This week in New York, there has been media coverage of an anti-abortion billboard several stories high outside of the Holland Tunnel declaring "The Most Dangerous Place for an African American Is in the Womb." It features the picture of a beautiful black girl in a pink sundress with a bow in her hair. The Dallas-based anti-abortion organization behind the billboard is trying to make the point that black women have abortions at higher rates than women of other ethnic groups in New York City.
I find the advertisement offensive for a number of reasons. In addition to being offended as a black woman, I am offended that groups such as this one would deny a black woman facing an unintended pregnancy the ability to make the best decision for herself and her family and would ignore the danger to black children after they are born.
About 34 percent of black children live in poverty, compared to 30 percent of Hispanic children, 15 percent of white children and 19 percent of children overall. Thirty-five percent of black children live with two married parents, compared to 67 percent overall. Statistically, every place in this country is a dangerous place for a black child. The infant mortality rate for black children in Washington D.C. rivals that of undeveloped nations in Africa. Seriously. Memphis is like a Third World country for black children.
The Mississippi Delta is even worse. Infant mortality is high. Illiteracy rates are staggering. Graduation rates are abysmal. There are no billboards expressing outrage about any of these issues. Black children are pushed out of school without an education or the ability to earn a living wage. Their life chances are extremely limited. There is no outrage about this. In the Mississippi Delta, school is a dangerous place for a black child.
A word about DeSoto County, Mississippi. It is just below the Memphis, Tennessee, border and for many years, it was the destination of white parents escaping Memphis schools and the city's perceived crime. The ACLU recently settled two cases against the DeSoto County School District. The legal issue in the case involved a gang policy so broad and vague, innocent conduct could lead to expulsion and no parent or child would know what conduct, in fact, was prohibited. This ended up giving school administrators and school police officers unchecked discretion to use the policy to expel students they no longer wanted in the school. Black students ended up being the victims of this policy. Four years ago, the punishment for violating the policy was changed from suspension to expulsion.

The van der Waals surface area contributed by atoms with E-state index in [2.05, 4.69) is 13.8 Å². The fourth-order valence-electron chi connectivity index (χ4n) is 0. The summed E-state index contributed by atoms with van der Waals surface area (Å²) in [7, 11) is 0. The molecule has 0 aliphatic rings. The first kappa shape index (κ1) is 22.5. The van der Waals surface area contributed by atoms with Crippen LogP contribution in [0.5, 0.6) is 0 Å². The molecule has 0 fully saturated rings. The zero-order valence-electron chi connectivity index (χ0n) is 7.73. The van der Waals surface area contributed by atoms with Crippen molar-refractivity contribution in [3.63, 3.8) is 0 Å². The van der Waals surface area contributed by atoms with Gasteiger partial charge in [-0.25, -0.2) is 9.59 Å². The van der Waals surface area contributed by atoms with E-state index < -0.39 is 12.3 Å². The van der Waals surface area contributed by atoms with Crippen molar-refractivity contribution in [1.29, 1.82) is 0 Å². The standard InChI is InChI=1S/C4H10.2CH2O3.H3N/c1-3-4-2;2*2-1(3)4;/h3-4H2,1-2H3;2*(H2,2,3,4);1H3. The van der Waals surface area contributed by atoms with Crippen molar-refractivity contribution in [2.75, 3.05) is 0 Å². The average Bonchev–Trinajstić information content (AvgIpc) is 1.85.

Assuming the gang threat is real, expulsion only increases a community’s gang problem. The real issue is that the gang policy’s vagueness allowed school administrators to racially profile and expel black students from this white flight district. Where’s the outrage? There are not any billboards expressing the suffering of black parents who either bought property or paid rent in DeSoto County, yet through no fault of their own, were denied the benefit of a public school education for their children.
These policies, and others like them that push black children out of school, have to be challenged. The failure to educate black children, the increasing achievement gap, and the increasing poverty rates and isolation of black children are signs of how we value these children after they are born. It sends a message to the child and to the community, and it is devastating.
According to the Children’s Defense Fund, a black child is suspended from a public school every four seconds. A black child is arrested every minute. A black high school student drops out of school every 39 seconds. While it is impossible to know the individual circumstances of each of these cases, for the black children we represented in DeSoto County, we know that the subjective enforcement of the gang policy allowed our clients to be pushed out of the district for harmless activities that many children do and have done. They just happened to be the students the district wanted to get rid of.
The billboard in New York will be removed due to public outrage over its message. But that doesn't change the fact that the most dangerous place for a black child isn't the womb. It's any public space, including school.